MILWAUKEE, WI.- Museum-goers are invited to step inside a world-famous painting as the Milwaukee Art Museum presents an exciting new interactive installation amidst the renowned masterpieces in its galleries of European art. On view through July 2008, Bar at the Folies-Bergère (after Manet) is inspired by one of the most popular and debated faces in the history of modern art. The work has been developed by Chicago-based Iraqi artist Wafaa Bilal.
Suzon, the barmaid portrayed in Edouard Manet’s Bar at the Folies-Bergère (1882), morphs from a painted figure into an animated, responsive “real person” in Bilal’s high-tech redux of this definitive classic of early modern painting. Employing a false wall, a hidden camera, a projector, and a series of unseen computers to create a digital image that looks just like an oil painting, the work places the image of the viewer into the painting’s mirror, right behind the bar. From this perspective, visitors can interact with the suddenly reactive Suzon, who responds with a variety of moods based on their movements and gestures. Kind viewers can elicit a smile and a wave from her, while more aggressive participants sometimes provoke her to walk right out of the frame.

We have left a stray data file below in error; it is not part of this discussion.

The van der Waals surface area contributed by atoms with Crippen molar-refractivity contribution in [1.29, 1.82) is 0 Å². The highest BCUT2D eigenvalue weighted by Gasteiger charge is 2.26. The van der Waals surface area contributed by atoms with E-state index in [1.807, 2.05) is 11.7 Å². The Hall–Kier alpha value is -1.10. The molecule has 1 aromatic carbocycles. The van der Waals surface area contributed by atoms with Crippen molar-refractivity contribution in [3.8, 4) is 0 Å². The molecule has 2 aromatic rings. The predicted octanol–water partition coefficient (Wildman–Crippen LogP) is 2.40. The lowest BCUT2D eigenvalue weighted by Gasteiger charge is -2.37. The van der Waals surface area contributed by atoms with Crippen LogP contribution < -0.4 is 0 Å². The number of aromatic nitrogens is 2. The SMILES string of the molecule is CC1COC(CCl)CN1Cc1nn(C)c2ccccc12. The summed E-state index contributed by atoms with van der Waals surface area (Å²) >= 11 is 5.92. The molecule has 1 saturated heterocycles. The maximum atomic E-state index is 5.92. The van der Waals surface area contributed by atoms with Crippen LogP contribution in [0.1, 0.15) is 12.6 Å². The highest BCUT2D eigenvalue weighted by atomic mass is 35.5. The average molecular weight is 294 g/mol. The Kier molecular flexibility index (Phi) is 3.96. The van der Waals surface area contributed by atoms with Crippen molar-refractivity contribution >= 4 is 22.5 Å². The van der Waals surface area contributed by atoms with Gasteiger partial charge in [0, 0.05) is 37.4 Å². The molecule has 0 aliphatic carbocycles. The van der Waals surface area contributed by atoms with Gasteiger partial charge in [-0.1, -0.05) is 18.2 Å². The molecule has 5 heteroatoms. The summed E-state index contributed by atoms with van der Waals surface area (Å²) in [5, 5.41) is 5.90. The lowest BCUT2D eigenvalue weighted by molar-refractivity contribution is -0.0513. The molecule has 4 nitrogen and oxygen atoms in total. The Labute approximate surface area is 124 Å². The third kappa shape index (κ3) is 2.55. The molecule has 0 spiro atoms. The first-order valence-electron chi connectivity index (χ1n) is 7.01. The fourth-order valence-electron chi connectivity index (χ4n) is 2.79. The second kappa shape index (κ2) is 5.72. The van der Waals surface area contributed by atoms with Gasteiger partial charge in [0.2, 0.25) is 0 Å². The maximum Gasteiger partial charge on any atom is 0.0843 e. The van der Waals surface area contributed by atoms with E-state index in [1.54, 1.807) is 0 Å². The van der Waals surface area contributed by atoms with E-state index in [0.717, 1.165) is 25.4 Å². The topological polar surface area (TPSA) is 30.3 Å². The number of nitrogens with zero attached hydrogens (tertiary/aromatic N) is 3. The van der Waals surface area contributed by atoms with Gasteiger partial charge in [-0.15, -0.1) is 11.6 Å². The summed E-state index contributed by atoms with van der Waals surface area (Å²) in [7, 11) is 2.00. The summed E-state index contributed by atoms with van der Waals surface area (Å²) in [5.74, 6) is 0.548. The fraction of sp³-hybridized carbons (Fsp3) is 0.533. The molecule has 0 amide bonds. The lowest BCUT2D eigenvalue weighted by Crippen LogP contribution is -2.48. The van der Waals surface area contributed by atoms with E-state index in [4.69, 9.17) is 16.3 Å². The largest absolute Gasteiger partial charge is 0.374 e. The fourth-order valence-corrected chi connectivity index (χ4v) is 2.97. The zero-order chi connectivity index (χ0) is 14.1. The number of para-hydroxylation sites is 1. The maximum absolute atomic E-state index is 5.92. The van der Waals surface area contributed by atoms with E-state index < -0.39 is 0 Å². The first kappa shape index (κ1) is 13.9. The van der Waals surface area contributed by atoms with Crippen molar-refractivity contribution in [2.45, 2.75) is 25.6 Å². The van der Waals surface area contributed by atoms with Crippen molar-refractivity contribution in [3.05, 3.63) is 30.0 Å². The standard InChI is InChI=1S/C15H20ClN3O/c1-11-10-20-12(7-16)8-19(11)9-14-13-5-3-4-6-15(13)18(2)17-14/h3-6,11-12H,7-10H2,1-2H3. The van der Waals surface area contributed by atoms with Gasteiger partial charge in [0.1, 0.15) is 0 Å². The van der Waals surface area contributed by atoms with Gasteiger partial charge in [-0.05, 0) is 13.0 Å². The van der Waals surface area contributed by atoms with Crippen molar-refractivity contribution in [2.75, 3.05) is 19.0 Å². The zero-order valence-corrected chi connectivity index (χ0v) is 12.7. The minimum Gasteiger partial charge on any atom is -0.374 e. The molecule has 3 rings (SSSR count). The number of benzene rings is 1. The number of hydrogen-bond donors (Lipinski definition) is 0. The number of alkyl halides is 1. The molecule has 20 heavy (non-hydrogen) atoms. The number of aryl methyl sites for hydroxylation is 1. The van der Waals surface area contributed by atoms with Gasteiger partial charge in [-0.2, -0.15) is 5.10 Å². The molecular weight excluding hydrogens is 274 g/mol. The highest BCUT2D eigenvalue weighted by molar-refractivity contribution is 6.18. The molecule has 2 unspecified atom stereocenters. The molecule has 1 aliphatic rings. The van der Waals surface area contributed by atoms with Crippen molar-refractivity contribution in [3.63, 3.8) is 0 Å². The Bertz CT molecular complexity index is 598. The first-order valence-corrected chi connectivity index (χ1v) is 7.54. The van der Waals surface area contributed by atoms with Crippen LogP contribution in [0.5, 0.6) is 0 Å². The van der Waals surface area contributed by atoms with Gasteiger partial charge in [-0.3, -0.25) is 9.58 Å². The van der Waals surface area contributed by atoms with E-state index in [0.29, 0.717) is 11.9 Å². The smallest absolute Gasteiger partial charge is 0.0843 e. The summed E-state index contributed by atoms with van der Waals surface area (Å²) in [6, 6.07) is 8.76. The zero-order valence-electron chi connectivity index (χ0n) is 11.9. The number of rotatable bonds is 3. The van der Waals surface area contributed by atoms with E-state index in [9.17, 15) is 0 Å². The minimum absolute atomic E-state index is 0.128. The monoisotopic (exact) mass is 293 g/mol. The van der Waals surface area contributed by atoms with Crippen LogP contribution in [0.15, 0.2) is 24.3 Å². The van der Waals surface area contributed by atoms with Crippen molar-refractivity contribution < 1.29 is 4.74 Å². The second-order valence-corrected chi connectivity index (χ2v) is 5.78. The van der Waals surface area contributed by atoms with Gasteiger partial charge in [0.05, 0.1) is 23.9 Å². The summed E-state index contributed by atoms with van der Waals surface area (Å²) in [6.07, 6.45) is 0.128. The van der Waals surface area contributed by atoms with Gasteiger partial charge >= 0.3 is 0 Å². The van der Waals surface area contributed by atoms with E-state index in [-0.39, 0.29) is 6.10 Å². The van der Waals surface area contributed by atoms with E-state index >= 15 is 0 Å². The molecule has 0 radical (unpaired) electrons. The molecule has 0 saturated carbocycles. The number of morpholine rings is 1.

“We are very interested in having the viewer trigger the work,” notes Bilal, who created the work with the help of artist Shawn Lawson. “We never give instructions. We want people to figure out for themselves what this is all about. It’s not just about the piece anymore; it’s also about having fun and seeing your reflection in that mirror.”
Generously lent to the Museum by Stephen and Nancy Einhorn, Bilal’s work will share a gallery with famous paintings by artists such as Claude Monet, Camille Pissarro, and Augustine Rodín. Laurie Winters, curator of earlier European art at the Museum, coordinated the display.
Wafaa Bilal was born in Iraq in 1966. Persecuted for creating art that opposed the government of Sadaam Hussein, Bilal escaped to a refugee camp in Kuwait during the Gulf War, and arrived in the United States in 1992. He studied visual arts at the University of New Mexico before relocating to Chicago, where he is currently teaching at the School of the Art Institute. His art is of a political nature that speaks to oppression of the human spirit, including that of women who are bound by the rules of culture. Recently, Bilal spent thirty days in self-imposed confinement at Chicago’s FLATFILEgalleries, for an installation/performance piece called DOMESTIC TENSION. Commenting on the constant dangers currently imposed on Iraqi citizens, Bilal was exposed to fire from a high-velocity paintball gun controlled by visitors to a public website, twenty-four hours a day, for the duration of the confinement. During that time, the website attracted 80,000,000 visits from 130 countries, and the gun was fired some 60,000 times.